The judgement of Bellarmine and John of St Thomas, that a general council would be the proper body, was perhaps influenced by the memory of the Council of Constance. More recent authors, such as Louis Billot, often speak of ‘a general council or the college of cardinals’ as being the interested body, without trying to determine the question. Journet does not address it.

How many of the cardinals would need to agree, for their declaration to have legal force? Nothing in law determines this, as far as I know. It seems only reasonable that such a grave matter should be performed with at least as much care as is taken in the election of a pope, and so according to the present law, a majority of two-thirds would be needed. Of course a declaration of incorrigible heresy and of consequent loss of office would not in itself be infallible. But if it were accepted by all Catholics, then that would be a sign of its truth. Billot writes that the adhesion of the whole Church is the infallible sign of the legitimacy of a pope (De ecclesia Christi, vol.1, 29:2).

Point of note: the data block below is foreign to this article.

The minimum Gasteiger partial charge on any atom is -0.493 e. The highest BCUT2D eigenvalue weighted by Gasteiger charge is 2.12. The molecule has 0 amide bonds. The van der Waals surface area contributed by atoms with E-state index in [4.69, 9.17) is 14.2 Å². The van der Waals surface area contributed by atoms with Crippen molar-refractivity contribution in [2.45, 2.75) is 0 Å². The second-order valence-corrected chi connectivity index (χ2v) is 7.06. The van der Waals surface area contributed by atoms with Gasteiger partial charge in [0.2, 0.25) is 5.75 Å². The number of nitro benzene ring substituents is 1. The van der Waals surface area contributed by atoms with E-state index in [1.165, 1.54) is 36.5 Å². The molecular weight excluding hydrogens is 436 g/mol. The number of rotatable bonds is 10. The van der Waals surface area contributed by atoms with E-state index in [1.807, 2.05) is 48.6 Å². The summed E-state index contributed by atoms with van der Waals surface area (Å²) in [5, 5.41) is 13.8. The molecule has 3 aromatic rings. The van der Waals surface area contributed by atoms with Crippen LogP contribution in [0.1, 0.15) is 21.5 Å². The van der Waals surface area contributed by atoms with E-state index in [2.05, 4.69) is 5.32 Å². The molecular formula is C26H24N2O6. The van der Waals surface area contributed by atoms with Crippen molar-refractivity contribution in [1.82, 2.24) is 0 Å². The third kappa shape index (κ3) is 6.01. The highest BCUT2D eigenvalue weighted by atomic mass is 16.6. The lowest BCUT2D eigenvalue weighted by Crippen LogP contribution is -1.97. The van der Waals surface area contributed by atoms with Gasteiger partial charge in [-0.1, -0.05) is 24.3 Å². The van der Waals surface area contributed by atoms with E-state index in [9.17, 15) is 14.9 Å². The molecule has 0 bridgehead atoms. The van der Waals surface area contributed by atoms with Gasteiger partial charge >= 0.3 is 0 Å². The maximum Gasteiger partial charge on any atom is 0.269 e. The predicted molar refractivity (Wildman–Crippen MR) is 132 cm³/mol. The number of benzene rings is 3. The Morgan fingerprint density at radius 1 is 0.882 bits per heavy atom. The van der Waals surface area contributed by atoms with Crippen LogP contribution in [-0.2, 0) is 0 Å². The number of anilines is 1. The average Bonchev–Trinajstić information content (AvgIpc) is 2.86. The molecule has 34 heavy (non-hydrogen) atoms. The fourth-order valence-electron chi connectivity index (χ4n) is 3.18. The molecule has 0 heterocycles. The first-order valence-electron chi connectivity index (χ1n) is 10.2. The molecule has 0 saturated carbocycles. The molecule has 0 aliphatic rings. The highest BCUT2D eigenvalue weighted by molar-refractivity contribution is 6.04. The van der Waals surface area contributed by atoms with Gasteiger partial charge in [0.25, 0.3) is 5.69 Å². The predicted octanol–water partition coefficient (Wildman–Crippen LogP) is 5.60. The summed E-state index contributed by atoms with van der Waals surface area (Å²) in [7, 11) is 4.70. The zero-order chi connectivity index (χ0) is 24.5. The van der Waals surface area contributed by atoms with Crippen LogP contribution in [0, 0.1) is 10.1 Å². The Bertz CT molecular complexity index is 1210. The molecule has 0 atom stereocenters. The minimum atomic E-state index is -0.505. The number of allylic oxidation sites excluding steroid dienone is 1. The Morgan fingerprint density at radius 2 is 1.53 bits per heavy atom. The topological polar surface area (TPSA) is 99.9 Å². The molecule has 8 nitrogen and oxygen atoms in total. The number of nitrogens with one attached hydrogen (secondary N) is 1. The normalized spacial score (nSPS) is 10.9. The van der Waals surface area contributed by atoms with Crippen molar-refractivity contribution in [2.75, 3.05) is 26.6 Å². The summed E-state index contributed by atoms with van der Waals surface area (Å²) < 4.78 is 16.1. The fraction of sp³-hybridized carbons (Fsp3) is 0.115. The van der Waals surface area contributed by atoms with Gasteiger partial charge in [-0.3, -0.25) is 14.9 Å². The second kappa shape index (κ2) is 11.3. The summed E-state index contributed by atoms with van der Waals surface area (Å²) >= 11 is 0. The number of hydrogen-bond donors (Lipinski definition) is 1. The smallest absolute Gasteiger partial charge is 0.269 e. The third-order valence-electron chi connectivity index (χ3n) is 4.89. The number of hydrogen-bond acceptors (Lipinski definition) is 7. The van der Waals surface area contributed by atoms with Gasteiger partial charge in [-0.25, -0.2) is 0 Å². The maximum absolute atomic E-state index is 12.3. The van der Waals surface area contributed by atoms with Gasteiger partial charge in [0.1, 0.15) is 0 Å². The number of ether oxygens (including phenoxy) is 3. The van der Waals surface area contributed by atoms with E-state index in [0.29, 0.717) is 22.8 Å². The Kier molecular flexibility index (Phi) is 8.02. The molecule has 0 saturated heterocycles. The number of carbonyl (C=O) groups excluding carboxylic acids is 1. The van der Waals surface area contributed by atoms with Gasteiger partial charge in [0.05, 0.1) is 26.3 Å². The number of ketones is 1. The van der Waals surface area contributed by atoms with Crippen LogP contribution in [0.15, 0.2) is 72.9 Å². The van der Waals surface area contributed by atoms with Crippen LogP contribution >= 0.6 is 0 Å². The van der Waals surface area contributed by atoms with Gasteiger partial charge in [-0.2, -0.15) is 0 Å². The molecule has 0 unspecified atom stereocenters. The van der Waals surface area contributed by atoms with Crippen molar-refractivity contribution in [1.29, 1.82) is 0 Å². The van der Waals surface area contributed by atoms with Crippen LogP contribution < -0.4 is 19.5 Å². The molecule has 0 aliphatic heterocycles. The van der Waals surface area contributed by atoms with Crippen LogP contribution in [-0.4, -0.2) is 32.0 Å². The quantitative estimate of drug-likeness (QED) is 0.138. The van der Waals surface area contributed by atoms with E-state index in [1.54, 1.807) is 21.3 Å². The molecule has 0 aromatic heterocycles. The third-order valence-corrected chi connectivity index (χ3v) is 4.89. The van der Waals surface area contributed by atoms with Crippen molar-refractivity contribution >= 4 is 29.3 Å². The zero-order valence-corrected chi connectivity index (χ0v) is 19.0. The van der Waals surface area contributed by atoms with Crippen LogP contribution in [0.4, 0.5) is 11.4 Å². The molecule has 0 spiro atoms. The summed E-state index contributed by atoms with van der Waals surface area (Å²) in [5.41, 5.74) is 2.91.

What if there is a suspicion of heresy, but the cardinals will not act? In that case, there are still three remedies: prayer, penance and the Swiss guards. Prayer and penance are the principal arms in any supernatural work. But the Swiss guards could also act in defence of the Church. No one is allowed to use physical force against a Roman pontiff, as this brings with it an automatic excommunication. But it would not be using physical force if the front door of his residence were kept locked, and the means of communication with the outside world were cut off, provided that he was given all that was needed for his bodily and spiritual welfare. Time is greater than space, we are told. So I suggest that such a pontiff could be given whatever time heaven wishes him to have, while being kept within a pleasant and well-defined – and well-guarded – space.